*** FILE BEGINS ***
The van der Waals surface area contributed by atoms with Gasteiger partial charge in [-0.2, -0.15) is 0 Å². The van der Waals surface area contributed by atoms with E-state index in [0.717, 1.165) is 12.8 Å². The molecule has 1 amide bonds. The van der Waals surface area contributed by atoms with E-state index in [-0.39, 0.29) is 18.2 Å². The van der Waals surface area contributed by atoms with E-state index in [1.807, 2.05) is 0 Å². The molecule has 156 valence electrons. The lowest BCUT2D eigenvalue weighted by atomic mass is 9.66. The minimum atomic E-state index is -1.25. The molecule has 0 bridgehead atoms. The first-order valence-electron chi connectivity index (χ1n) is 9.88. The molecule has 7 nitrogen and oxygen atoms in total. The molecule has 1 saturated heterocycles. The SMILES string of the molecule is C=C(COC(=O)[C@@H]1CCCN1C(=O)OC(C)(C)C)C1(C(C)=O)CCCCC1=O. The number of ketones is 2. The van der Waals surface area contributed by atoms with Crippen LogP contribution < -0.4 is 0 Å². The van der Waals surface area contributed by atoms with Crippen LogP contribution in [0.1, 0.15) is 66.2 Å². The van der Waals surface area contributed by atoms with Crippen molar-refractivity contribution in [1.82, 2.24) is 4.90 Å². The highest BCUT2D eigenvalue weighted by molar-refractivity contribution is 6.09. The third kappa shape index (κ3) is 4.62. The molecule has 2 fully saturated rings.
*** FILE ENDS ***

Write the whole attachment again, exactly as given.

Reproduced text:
The van der Waals surface area contributed by atoms with Gasteiger partial charge in [-0.2, -0.15) is 0 Å². The van der Waals surface area contributed by atoms with E-state index in [0.717, 1.165) is 12.8 Å². The molecule has 1 amide bonds. The van der Waals surface area contributed by atoms with E-state index in [-0.39, 0.29) is 18.2 Å². The van der Waals surface area contributed by atoms with E-state index in [1.807, 2.05) is 0 Å². The molecule has 156 valence electrons. The lowest BCUT2D eigenvalue weighted by atomic mass is 9.66. The minimum atomic E-state index is -1.25. The molecule has 0 bridgehead atoms. The first-order valence-electron chi connectivity index (χ1n) is 9.88. The molecule has 7 nitrogen and oxygen atoms in total. The molecule has 1 saturated heterocycles. The SMILES string of the molecule is C=C(COC(=O)[C@@H]1CCCN1C(=O)OC(C)(C)C)C1(C(C)=O)CCCCC1=O. The number of ketones is 2. The van der Waals surface area contributed by atoms with Crippen LogP contribution < -0.4 is 0 Å². The van der Waals surface area contributed by atoms with Crippen LogP contribution in [0.1, 0.15) is 66.2 Å². The van der Waals surface area contributed by atoms with Crippen molar-refractivity contribution in [1.82, 2.24) is 4.90 Å². The highest BCUT2D eigenvalue weighted by molar-refractivity contribution is 6.09. The third kappa shape index (κ3) is 4.62. The molecule has 2 fully saturated rings.